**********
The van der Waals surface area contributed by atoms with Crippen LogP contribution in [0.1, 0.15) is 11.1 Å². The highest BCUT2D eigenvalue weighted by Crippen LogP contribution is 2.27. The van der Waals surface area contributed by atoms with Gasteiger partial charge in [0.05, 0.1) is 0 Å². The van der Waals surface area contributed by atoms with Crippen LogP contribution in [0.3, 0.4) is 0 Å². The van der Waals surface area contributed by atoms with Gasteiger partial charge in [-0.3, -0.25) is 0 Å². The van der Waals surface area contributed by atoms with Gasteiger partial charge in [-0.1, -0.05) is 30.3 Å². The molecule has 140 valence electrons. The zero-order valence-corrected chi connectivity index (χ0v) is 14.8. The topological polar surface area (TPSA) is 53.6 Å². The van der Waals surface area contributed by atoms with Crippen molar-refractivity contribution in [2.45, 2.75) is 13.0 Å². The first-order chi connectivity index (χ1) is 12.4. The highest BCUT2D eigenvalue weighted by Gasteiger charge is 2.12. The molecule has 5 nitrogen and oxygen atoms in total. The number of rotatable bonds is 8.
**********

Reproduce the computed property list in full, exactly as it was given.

The van der Waals surface area contributed by atoms with Crippen LogP contribution in [0.1, 0.15) is 11.1 Å². The highest BCUT2D eigenvalue weighted by Crippen LogP contribution is 2.27. The van der Waals surface area contributed by atoms with Gasteiger partial charge in [0.05, 0.1) is 0 Å². The van der Waals surface area contributed by atoms with Crippen LogP contribution in [0.3, 0.4) is 0 Å². The van der Waals surface area contributed by atoms with Gasteiger partial charge in [-0.3, -0.25) is 0 Å². The van der Waals surface area contributed by atoms with Gasteiger partial charge in [-0.1, -0.05) is 30.3 Å². The molecule has 140 valence electrons. The zero-order valence-corrected chi connectivity index (χ0v) is 14.8. The topological polar surface area (TPSA) is 53.6 Å². The van der Waals surface area contributed by atoms with Crippen molar-refractivity contribution in [2.45, 2.75) is 13.0 Å². The first-order chi connectivity index (χ1) is 12.4. The highest BCUT2D eigenvalue weighted by Gasteiger charge is 2.12. The molecule has 5 nitrogen and oxygen atoms in total. The number of rotatable bonds is 8.